Martha, I hear ya. I've had two suspicious spots removed from my face. One was dead center on my nose. In both cases, my doctor opted to freeze them off, so no surgery. Still, it's different when it's your FACE that's getting hacked and marred. Too bad none of us were smart enough to use sunblock and wear hats when we were kids.

Here's hoping for complete healing and a speedy recovery.

Joyce said...

So far, I haven't had any moles removed. I must have inherited more of the French and Scottish genes than the Irish and German ones. I don't usually burn, either.

You'll be back to your beautiful, bubbly self soon!

Thanks for the clip from one of my favorite movies!

Joyce said...

Annette, remember using baby oil and iodine?

Elizabeth Spann Craig said...

Hope you're better soon!

I thought I was Queen of the Mole People! Guess I'll have to abdicate now...

Elizabeth
Mystery Writing is Murder

Martha Reed said...

Don't forget the parental injunction to "Go out and get some sun!"

That was the wrong advice for someone with my heritage - I got my skin from some branch of the family that didn't tan - I only burned. I'm willing to nominate SunScreen as a miracle cure!

I'm trying to find a silver lining - like another day off today and hopefully getting more of Chapter 20 done.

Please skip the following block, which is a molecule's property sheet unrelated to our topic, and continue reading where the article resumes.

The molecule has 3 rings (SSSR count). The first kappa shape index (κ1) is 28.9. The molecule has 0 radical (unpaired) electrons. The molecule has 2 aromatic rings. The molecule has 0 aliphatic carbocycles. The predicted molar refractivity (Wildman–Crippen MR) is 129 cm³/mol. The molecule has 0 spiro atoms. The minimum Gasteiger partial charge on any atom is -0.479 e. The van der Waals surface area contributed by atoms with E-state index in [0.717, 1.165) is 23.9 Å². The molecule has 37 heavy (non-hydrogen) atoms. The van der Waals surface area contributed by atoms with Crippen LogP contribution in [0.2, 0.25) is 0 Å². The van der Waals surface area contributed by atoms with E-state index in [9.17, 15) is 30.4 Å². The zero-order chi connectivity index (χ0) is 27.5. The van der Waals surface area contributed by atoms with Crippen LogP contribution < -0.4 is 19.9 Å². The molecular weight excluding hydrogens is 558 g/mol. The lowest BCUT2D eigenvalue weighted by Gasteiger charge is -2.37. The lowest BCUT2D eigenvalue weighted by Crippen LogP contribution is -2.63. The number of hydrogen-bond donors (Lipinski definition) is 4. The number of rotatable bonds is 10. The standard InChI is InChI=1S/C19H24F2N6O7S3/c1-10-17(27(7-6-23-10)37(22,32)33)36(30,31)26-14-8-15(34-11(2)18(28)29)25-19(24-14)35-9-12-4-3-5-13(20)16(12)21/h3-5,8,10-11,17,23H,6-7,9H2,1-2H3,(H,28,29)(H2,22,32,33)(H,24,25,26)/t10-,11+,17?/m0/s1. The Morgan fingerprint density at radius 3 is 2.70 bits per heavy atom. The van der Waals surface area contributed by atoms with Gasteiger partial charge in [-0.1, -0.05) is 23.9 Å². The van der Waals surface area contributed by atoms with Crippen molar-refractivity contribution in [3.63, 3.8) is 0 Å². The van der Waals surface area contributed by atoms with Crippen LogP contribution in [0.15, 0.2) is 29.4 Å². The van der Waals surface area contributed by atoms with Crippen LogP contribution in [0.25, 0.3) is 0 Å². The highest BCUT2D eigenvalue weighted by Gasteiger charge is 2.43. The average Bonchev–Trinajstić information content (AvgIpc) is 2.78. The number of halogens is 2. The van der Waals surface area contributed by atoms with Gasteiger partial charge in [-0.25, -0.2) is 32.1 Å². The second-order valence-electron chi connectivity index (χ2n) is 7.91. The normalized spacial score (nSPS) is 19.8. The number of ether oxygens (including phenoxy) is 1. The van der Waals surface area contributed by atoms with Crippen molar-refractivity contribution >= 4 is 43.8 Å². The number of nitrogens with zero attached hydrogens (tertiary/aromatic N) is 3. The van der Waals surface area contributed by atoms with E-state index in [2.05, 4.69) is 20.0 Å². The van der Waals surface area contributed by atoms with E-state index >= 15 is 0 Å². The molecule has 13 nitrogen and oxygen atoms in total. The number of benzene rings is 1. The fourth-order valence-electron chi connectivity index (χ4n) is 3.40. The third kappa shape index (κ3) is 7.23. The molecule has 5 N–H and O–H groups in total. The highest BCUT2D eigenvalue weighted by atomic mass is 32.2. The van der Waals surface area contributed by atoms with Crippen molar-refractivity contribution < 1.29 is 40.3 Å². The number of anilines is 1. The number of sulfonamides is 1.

Wilfred Bereswill said...

I'd be worried about those doctors too. Cubs fans are the most tortured fans in all of sports.

Wishing you well, Martha.

Martha Reed said...

Wilfred, it's just as well. If they'd started discussing Steelers football or the Pens I would have had to chime in. With the Cubs I felt safe to say nothing!

queenofmean said...

Wow, so there are others claiming to be Queen of the Mole People. Who knew?
I'm like you, Martha. I don't tan, only burn if I'm not wearing sunblock. I've had a few moles removed myself, but not from my face either.
Hope all is well and you're feeling better soon.

PatRemick said...

Although it doesn't sound quite as dramatic as your experience, Martha, I had Mohs surgery on my face to remove a small mole (who knew something so small could lead to a gazillion stitches?) and in this kind of surgery, they don't stitch you back up right away but make you go walk around somewhere for about an hour while they wait for the pathology report to see if they got enough of the margins. If they did, as fortunately was my experience, they then stitch you up very nicely and you hardly have a scar. If they didn't, they go back in and cut more, and keep checking until the margins are good. You can imagine how the folks in the small downtown reacted to seeing me walking around with a big bandage on my head during the waiting period....
Two weeks ago I had robotic surgery for another issue -- NOW that was a weird experience... and I believe blogworthy at some point. Anyway, my sympathies on your most recent medical adventure....
Do you think it was the baby oil and iodine? I sure blame it for my skin cancer fun.

Annette said...

Pat, my mother-in-law had that same surgery. Twice. The first time, they got everything the first try. The second time, they had to go back more than once to get it all.

We didn't walk around town, though. We just sat in the waiting room.